ISSN : 1301-5680
e-ISSN : 2149-8156
Turkish Journal of Thoracic and Cardiovascular Surgery     
A new technique for neonatal Jeune syndrome: External thoracic expansion
Uğur Temel1, Aslı Gül Akgül1
1Department of Thoracic Surgery, University of Medical Sciences, Şişli Etfal Training and Research Hospital, Istanbul, Turkey
DOI : 10.5606/tgkdc.dergisi.2021.19731


Jeune syndrome is a rare form of skeletal dysplasia characterized by a narrow, bell-shaped chest (thoracic cage), and typical phalangeal and pelvic bone deformities. Chest expansion is impaired by the short, horizontally positioned ribs, resulting in alveolar hypoventilation and eventually neonatal-infantile death in most cases. External distraction with sternoplasty is a new technique for the treatment of Jeune syndrome, which was firstly used by our team on a newborn by placing a sliding finger fixator which was designed for ulnar lengthening. We believe that this approach can be life-saving in neonates with improved and widespread usage.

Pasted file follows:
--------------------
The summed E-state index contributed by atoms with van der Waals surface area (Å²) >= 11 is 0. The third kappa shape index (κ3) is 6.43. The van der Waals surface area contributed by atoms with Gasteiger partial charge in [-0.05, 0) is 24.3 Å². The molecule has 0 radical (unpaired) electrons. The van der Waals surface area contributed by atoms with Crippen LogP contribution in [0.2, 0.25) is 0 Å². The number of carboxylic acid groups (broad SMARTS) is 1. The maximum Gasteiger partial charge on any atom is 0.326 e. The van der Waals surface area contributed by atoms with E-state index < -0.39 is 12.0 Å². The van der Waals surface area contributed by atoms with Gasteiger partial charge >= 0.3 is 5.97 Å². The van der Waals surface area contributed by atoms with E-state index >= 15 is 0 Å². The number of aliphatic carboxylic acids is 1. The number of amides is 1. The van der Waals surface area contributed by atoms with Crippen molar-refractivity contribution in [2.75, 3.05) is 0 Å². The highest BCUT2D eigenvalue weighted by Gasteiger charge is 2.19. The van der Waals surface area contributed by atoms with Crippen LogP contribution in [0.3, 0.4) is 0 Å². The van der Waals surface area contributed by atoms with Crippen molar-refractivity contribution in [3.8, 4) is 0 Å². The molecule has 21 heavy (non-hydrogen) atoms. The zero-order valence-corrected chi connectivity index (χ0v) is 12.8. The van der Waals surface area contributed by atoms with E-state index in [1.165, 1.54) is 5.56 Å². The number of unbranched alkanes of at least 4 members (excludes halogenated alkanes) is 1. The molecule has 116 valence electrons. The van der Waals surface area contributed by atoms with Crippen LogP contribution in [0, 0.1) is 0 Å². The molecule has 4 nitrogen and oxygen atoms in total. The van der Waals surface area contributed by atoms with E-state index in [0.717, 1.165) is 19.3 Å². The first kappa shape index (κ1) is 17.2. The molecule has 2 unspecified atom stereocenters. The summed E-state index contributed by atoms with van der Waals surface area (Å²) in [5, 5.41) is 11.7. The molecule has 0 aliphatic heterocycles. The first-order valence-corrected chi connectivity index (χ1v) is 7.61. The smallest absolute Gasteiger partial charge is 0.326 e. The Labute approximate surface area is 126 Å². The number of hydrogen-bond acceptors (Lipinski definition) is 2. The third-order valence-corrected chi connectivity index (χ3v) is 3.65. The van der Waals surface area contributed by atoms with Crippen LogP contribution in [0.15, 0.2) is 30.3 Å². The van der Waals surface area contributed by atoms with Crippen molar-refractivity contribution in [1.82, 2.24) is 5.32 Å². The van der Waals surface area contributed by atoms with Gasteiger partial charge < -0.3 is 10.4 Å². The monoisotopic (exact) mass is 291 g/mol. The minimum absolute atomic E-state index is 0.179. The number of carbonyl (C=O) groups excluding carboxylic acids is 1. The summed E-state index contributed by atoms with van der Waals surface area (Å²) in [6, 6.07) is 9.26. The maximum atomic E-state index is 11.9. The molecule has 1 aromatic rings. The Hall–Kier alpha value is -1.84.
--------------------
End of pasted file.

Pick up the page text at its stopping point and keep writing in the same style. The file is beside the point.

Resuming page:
Jeune syndrome, which was first defined by Jeune et al.[1] in 1955, is a rare form of skeletal dysplasia with an incidence of 1 in every 100,000 to 130,000 live births. Jeune syndrome, also known as asphyxiating thoracic dystrophy, is an autosomal recessive skeletal dysplasia, newly reported a DYNC2H1 mutation, affecting the formation of endochondral bone in utero, characterized by a small and narrow chest (thoracic cage), phalangeal, and pelvic deformities, and typical radiographic signs.[2,3] Chest expansion is impaired by the short, horizontally positioned ribs, resulting in alveolar hypoventilation. This is the most common and important clinical feature of the syndrome. Respiratory symptoms widely vary from respiratory failure, leading to neonatal-infantile death in 60 to 80% of cases, to a mild phenotype without respiratory symptoms.[4] Pathological studies have shown that the lung alveolar growth is normal in children with Jeune syndrome.[4] Some infants with Jeune syndrome require mechanical ventilation and cannot be weaned, whereas others develop progressive respiratory failure and, after attacks of pneumonia, may require intubation and ventilatory support. Without a surgical intervention, these neonates die of respiratory failure, as their lungs become increasingly damaged by long-term ventilation.[5]